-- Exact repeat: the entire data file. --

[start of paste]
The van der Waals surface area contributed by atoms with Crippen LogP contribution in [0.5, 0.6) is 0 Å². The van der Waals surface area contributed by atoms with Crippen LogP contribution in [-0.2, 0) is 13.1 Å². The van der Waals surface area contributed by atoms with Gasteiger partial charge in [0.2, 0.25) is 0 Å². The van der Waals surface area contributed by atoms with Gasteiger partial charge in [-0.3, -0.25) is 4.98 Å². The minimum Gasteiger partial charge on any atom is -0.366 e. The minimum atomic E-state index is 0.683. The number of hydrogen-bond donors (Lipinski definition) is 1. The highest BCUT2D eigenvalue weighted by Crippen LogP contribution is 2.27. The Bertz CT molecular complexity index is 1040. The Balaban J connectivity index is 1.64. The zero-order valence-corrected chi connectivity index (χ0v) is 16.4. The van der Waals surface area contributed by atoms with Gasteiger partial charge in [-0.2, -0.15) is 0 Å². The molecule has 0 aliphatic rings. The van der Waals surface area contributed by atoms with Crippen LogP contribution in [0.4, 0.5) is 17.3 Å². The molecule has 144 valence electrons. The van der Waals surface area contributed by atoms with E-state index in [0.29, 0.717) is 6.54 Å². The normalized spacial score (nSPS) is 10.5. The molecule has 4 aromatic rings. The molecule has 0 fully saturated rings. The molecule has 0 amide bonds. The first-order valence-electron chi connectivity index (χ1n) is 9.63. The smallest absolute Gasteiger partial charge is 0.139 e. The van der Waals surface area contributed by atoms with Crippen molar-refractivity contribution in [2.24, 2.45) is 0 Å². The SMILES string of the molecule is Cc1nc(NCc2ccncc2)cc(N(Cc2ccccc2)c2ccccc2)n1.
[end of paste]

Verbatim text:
The van der Waals surface area contributed by atoms with Crippen LogP contribution in [0.5, 0.6) is 0 Å². The van der Waals surface area contributed by atoms with Crippen LogP contribution in [-0.2, 0) is 13.1 Å². The van der Waals surface area contributed by atoms with Gasteiger partial charge in [0.2, 0.25) is 0 Å². The van der Waals surface area contributed by atoms with Gasteiger partial charge in [-0.3, -0.25) is 4.98 Å². The minimum Gasteiger partial charge on any atom is -0.366 e. The minimum atomic E-state index is 0.683. The number of hydrogen-bond donors (Lipinski definition) is 1. The highest BCUT2D eigenvalue weighted by Crippen LogP contribution is 2.27. The Bertz CT molecular complexity index is 1040. The Balaban J connectivity index is 1.64. The zero-order valence-corrected chi connectivity index (χ0v) is 16.4. The van der Waals surface area contributed by atoms with Gasteiger partial charge in [-0.2, -0.15) is 0 Å². The molecule has 0 aliphatic rings. The van der Waals surface area contributed by atoms with Crippen LogP contribution in [0.4, 0.5) is 17.3 Å². The molecule has 144 valence electrons. The van der Waals surface area contributed by atoms with E-state index in [0.29, 0.717) is 6.54 Å². The normalized spacial score (nSPS) is 10.5. The molecule has 4 aromatic rings. The molecule has 0 fully saturated rings. The molecule has 0 amide bonds. The first-order valence-electron chi connectivity index (χ1n) is 9.63. The smallest absolute Gasteiger partial charge is 0.139 e. The van der Waals surface area contributed by atoms with Crippen molar-refractivity contribution in [2.24, 2.45) is 0 Å². The SMILES string of the molecule is Cc1nc(NCc2ccncc2)cc(N(Cc2ccccc2)c2ccccc2)n1.